QB Josh Jackson earned teammates’ trust at Virginia Tech. As Maryland’s starter, he’ll have to do it again.

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College Park — As much as first-year Maryland football coach Mike Locksley’s life has changed since being hired in early December, the life of his team’s starting quarterback has changed a lot more.

While Locksley was going back to a place where he had worked twice previously for a total of 11 seasons, Josh Jackson was starting fresh after announcing in February that he would transfer from Virginia Tech for his last two years of college.


It meant a new school, new team and new teammates, even new terminology when it comes to calling plays for the 6-foot-2, 218-pound redshirt junior.

Nearly four months since he arrived after graduating in Blacksburg, Jackson is finally starting to get comfortable with his surroundings going into Maryland’s season opener Saturday against Howard.


“It’s a brand new offense. I didn’t have spring ball,” Jackson said Tuesday. “Every time I was doing something, it was for the first time with these guys. … It definitely took some time. It still feels like I need to get better and get more comfortable because it’s still all new. I think it’s all slowing down and hopefully it keeps getting better.”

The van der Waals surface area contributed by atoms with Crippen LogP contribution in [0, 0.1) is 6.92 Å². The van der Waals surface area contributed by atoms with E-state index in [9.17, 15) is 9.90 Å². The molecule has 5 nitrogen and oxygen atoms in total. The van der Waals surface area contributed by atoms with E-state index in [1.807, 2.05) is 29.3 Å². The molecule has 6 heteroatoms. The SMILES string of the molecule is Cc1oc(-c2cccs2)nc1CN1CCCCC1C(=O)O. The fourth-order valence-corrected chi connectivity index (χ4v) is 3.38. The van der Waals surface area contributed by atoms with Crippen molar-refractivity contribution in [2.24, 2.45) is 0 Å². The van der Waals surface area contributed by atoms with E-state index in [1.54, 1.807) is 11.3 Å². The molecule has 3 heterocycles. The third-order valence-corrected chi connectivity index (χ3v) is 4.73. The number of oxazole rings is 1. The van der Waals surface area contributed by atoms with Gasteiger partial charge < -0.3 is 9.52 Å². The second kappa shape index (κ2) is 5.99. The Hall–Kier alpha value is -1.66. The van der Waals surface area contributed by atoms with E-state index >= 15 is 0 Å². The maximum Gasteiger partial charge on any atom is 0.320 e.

Jackson said that Locksley brought him and fellow redshirt junior Tyrrell Pigrome into the coach’s office Sunday to tell them that Jackson had won the job after a more competitive battle that many, Locksley included, expected.

In the end, Jackson said that the uncertainty as to who would get the job helped the team strengthen a position that has been problematic since C.J. Brown graduated after helping lead the Terps to winning seasons in 2013 and 2014.

“I think it was a very good competition between all of us,” Jackson said. “We all competed, we all got better and I’m very happy for how it worked out. I definitely wouldn’t have wanted for him to just hand me the job. I don’t think that’s fair to anybody on the team.”